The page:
Transcript of the questions and answers from the press conference

Given the second wave of the epidemic and the rising numbers, is there a risk that we could start getting close to the adverse scenario?

As I perhaps partly hinted in the statement, such a risk unfortunately exists. If the restrictions were to become more across the board in nature, they would no doubt affect economic activity and the economic life of businesses and households. Even if the measures were not formally across the board, it is clear that some spontaneous restrictions may arise on the part of consumers and to some extent also businesses, which may adopt their own measures to protect the health of their employees.

So, unfortunately yes. We are still hoping, and so far we don’t have reasons to start considering the former alternative scenario – which we have never taken back but haven’t mentioned it since the spring – to be the main scenario. Clearly, if the pandemic situation and the related circumstances approach the spring situation, I’m afraid we will be approaching that scenario a bit.

The same question as my colleague, in fact, but maybe I would just like to ask for clarification. Which of the spring measures are you as the central bank looking at? What would you regard as the signal of a full, across-the-board lockdown like in the spring? And what could potentially trigger further policy easing? Would it be closures of schools, or manufacturing firms? What would be the main thing damaging the economy or the thing that would have to occur in the economy for the alternative scenario to materialise?

My second question: what role does the koruna play in your current view? You said that the koruna is still rather stronger on average in Q3, but it’s moving towards weaker levels. How is that affecting your monetary policy considerations?

As for the first question, even in the spring the scenario didn’t contain any precise criteria for its full implementation, so to speak, because that isn’t really possible. Clearly it was a scenario considering the return of shutdowns in the economy and in life, with all the ensuing negative impacts. We believe that this isn’t on the table now, that the lesson learned in our country and in Europe is really strong, in that the price we would pay for very extensive and very restrictive measures is simply huge and that such measures must be considered in this context. To make it sound less materialistic, the price is not only a decline in a figure such as GDP or employment – there are people’s lives behind these dry figures. If our GDP declines, we won’t have budget revenues, we won’t have enough money for health care to cure other various diseases, for education to fulfil its mission, and so on.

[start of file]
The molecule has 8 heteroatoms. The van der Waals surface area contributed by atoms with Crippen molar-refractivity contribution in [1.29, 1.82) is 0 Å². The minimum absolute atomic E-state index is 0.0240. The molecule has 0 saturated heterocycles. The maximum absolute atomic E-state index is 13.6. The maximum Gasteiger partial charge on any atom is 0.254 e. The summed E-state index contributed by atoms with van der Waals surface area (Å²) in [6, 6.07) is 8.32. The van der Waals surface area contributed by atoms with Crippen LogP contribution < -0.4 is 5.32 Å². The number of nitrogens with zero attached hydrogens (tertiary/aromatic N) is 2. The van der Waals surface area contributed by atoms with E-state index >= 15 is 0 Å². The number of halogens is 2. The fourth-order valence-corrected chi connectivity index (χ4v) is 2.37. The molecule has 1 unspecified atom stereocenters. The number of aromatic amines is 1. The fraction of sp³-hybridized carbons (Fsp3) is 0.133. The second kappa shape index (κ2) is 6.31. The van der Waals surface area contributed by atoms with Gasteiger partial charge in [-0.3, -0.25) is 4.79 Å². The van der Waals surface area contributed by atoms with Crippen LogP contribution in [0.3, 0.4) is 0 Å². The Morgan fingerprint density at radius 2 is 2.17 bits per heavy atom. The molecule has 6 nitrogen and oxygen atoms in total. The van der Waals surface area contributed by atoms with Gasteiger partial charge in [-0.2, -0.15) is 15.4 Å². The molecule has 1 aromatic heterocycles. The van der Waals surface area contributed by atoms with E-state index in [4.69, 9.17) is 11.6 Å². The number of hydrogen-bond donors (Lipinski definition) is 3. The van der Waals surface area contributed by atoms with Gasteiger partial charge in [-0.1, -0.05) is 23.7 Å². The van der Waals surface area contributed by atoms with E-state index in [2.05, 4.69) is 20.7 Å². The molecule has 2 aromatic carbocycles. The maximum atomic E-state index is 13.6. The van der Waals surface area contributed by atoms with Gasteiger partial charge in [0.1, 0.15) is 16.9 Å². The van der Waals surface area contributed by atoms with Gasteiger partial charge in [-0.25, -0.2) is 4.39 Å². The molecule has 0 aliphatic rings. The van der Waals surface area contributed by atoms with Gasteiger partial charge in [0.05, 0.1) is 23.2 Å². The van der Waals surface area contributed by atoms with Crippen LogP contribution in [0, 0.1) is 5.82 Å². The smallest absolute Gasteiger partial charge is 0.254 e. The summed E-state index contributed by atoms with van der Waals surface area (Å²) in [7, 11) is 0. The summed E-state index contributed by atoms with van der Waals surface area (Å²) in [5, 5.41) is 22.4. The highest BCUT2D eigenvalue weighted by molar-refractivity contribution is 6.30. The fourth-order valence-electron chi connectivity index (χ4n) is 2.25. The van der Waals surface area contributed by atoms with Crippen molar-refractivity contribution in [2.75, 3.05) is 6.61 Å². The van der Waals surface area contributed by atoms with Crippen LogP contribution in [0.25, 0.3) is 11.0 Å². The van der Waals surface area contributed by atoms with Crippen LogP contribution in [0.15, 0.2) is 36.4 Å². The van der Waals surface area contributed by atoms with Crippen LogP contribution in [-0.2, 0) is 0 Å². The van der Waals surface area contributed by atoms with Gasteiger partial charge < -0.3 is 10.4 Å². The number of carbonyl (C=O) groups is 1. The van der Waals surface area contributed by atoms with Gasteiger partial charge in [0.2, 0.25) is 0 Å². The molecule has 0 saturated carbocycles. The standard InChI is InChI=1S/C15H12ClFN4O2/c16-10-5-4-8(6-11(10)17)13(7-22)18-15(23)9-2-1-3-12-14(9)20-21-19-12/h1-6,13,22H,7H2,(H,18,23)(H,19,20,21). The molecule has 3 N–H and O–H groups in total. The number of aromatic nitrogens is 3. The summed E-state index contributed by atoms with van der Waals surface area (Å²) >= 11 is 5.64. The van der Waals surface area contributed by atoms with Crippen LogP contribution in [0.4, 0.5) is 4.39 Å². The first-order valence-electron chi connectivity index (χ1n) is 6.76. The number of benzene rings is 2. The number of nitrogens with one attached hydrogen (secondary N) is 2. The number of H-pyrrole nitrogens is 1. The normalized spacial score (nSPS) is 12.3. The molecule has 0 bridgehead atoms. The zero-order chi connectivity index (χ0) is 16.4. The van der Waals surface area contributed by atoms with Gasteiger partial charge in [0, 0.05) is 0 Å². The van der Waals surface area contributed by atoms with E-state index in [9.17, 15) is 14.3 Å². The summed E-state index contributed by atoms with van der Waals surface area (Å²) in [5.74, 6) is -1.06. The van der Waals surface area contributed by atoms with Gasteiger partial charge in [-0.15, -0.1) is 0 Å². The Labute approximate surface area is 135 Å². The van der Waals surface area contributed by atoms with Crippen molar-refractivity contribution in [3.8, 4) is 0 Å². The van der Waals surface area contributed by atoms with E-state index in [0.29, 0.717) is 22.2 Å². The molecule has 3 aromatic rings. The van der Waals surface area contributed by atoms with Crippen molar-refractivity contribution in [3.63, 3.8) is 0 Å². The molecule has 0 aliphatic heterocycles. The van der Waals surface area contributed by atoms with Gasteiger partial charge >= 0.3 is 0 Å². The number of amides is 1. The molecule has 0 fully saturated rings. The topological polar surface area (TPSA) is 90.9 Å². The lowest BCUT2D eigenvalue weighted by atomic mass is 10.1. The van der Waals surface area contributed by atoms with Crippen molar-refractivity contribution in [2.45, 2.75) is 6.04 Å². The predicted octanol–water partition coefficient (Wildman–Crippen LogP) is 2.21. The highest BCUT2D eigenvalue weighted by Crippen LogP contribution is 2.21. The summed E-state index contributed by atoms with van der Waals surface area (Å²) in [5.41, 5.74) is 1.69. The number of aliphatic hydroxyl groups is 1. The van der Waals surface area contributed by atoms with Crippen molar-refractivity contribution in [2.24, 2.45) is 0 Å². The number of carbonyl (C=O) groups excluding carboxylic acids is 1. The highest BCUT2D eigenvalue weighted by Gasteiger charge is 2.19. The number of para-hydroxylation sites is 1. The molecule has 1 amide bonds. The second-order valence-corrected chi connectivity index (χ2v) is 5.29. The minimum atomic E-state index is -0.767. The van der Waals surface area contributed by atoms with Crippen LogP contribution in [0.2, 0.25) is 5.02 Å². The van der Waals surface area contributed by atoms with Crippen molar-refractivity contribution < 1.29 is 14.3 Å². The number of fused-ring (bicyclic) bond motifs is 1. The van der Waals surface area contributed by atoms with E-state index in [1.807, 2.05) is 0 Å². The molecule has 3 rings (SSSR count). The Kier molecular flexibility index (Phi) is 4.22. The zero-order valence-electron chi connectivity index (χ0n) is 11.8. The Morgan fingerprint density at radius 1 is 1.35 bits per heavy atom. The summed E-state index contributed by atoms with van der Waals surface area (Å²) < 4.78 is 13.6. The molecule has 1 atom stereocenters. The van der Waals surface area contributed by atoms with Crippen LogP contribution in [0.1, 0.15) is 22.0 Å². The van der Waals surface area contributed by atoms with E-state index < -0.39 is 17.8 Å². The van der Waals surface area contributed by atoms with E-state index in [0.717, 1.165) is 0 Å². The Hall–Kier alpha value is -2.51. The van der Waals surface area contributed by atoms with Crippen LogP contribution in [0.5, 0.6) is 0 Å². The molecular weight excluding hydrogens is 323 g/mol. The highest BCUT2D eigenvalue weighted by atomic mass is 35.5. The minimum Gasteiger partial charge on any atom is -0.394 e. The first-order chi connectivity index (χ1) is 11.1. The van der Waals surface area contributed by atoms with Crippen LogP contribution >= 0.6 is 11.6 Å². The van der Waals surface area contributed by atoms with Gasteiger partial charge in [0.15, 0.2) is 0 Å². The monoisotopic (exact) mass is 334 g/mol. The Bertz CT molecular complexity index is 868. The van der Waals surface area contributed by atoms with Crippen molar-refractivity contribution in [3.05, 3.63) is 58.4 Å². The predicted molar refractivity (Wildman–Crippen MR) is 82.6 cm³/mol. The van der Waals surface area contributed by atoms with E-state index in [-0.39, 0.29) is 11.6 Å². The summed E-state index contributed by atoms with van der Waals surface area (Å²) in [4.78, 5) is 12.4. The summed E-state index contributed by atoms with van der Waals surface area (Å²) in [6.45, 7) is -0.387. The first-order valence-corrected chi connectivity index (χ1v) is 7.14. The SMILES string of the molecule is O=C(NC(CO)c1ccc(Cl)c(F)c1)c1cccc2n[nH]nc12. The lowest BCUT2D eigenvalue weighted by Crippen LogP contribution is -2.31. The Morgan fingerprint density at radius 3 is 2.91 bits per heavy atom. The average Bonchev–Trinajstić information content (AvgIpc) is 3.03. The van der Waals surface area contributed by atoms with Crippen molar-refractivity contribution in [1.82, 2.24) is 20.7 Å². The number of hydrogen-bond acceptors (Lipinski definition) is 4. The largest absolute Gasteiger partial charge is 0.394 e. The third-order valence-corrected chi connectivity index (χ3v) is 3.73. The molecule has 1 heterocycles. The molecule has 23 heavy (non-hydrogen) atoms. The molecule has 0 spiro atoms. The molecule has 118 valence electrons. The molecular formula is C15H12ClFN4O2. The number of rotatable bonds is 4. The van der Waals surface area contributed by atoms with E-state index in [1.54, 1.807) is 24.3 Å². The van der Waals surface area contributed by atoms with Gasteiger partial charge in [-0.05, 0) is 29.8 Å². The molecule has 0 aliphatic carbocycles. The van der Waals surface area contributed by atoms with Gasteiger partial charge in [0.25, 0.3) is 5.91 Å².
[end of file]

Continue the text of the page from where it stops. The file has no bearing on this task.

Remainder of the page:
We are therefore convinced that there won’t be an across-the-board closure of our economy or relevant neighbouring economies. However, as I said, the scale of the restrictions may be relatively large, caused either by formal measures and restrictions or, rather, by spontaneous or secondary effects, for example schools having to be closed to a larger extent and thus preventing parents from doing their jobs or doing business to the full extent, and so on. But I think that we are still very far from the critical scenario of an across-the-board lockdown, and I firmly believe it won’t materialise.

With regard to your second question, the koruna is reacting to the current situation in the same way as it reacted in March by depreciating relatively sharply in response to the then new coronavirus-related uncertainty in the Czech Republic and Europe. It’s reacting in the same way today, as the epidemiological figures for the Czech Republic are not looking good. In this respect, it’s in fact a built-in stabiliser automatically fostering an easing, or conversely tightening, of monetary policy. If the koruna depreciates, it eases the monetary conditions. We are seeing that now. At the moment it’s probably logical – not surprising, I would say – and it’s in line with the context of the situation. So, we are taking it into account. It’s creating some room for us. If the negative scenario were to approach, in the sense of a rapid onset of sharp disinflation as well, a weaker koruna would give us room not to react immediately or not to consider such active and rapid deployment of potential unconventional instruments.

However, we’re far from that. Our inflation is still very vital. We do expect it to cool, but not until our transmission horizon, i.e. not for a year or year and a half. So, sometime during next year inflation should already be at normal levels close to our 2% target. These levels clearly don’t require any further monetary policy easing on our part. And the koruna is contributing to that. Maybe, on the other hand, to anticipate additional questions, it still holds true that if the koruna should, for any reason not currently present and not even expected – but as they say, prepare for the worst, but hope for the best – if there was a risk of an escalation of the koruna weakening beyond any limits we would consider counterproductive in the sense of the optimal monetary policy settings, of course we reserve the right to take action in such a situation. But at the moment, that’s a hypothetical and theoretical matter.